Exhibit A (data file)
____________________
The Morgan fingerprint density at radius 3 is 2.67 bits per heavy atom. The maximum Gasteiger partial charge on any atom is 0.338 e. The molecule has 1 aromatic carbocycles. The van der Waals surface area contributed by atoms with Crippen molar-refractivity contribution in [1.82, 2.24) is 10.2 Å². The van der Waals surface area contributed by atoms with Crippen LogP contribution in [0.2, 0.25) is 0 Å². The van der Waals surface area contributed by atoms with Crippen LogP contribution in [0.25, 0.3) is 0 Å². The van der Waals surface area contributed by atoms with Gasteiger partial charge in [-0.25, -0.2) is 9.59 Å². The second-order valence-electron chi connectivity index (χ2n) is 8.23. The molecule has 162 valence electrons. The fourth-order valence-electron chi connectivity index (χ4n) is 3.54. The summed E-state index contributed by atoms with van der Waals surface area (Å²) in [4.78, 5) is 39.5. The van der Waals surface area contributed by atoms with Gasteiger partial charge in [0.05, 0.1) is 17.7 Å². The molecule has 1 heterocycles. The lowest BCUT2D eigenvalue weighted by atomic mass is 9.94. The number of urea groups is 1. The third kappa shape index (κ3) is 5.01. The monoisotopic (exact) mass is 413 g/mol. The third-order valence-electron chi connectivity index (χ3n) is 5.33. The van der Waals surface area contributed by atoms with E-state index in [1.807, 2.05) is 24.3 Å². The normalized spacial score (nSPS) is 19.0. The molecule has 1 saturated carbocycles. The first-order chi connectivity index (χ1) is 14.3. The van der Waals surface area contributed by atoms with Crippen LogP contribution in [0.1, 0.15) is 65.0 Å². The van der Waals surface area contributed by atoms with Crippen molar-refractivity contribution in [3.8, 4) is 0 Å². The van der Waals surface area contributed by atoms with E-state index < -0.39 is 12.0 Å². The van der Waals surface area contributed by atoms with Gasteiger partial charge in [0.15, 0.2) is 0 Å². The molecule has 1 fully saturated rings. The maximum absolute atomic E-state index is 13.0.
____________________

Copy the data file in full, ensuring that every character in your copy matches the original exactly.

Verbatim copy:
The Morgan fingerprint density at radius 3 is 2.67 bits per heavy atom. The maximum Gasteiger partial charge on any atom is 0.338 e. The molecule has 1 aromatic carbocycles. The van der Waals surface area contributed by atoms with Crippen molar-refractivity contribution in [1.82, 2.24) is 10.2 Å². The van der Waals surface area contributed by atoms with Crippen LogP contribution in [0.2, 0.25) is 0 Å². The van der Waals surface area contributed by atoms with Crippen LogP contribution in [0.25, 0.3) is 0 Å². The van der Waals surface area contributed by atoms with Gasteiger partial charge in [-0.25, -0.2) is 9.59 Å². The second-order valence-electron chi connectivity index (χ2n) is 8.23. The molecule has 162 valence electrons. The fourth-order valence-electron chi connectivity index (χ4n) is 3.54. The summed E-state index contributed by atoms with van der Waals surface area (Å²) in [4.78, 5) is 39.5. The van der Waals surface area contributed by atoms with Gasteiger partial charge in [0.05, 0.1) is 17.7 Å². The molecule has 1 heterocycles. The lowest BCUT2D eigenvalue weighted by atomic mass is 9.94. The number of urea groups is 1. The third kappa shape index (κ3) is 5.01. The monoisotopic (exact) mass is 413 g/mol. The third-order valence-electron chi connectivity index (χ3n) is 5.33. The van der Waals surface area contributed by atoms with E-state index in [1.807, 2.05) is 24.3 Å². The normalized spacial score (nSPS) is 19.0. The molecule has 1 saturated carbocycles. The first-order chi connectivity index (χ1) is 14.3. The van der Waals surface area contributed by atoms with Crippen LogP contribution in [0.1, 0.15) is 65.0 Å². The van der Waals surface area contributed by atoms with Crippen molar-refractivity contribution in [3.8, 4) is 0 Å². The van der Waals surface area contributed by atoms with E-state index < -0.39 is 12.0 Å². The van der Waals surface area contributed by atoms with Gasteiger partial charge in [0.15, 0.2) is 0 Å². The molecule has 1 fully saturated rings. The maximum absolute atomic E-state index is 13.0.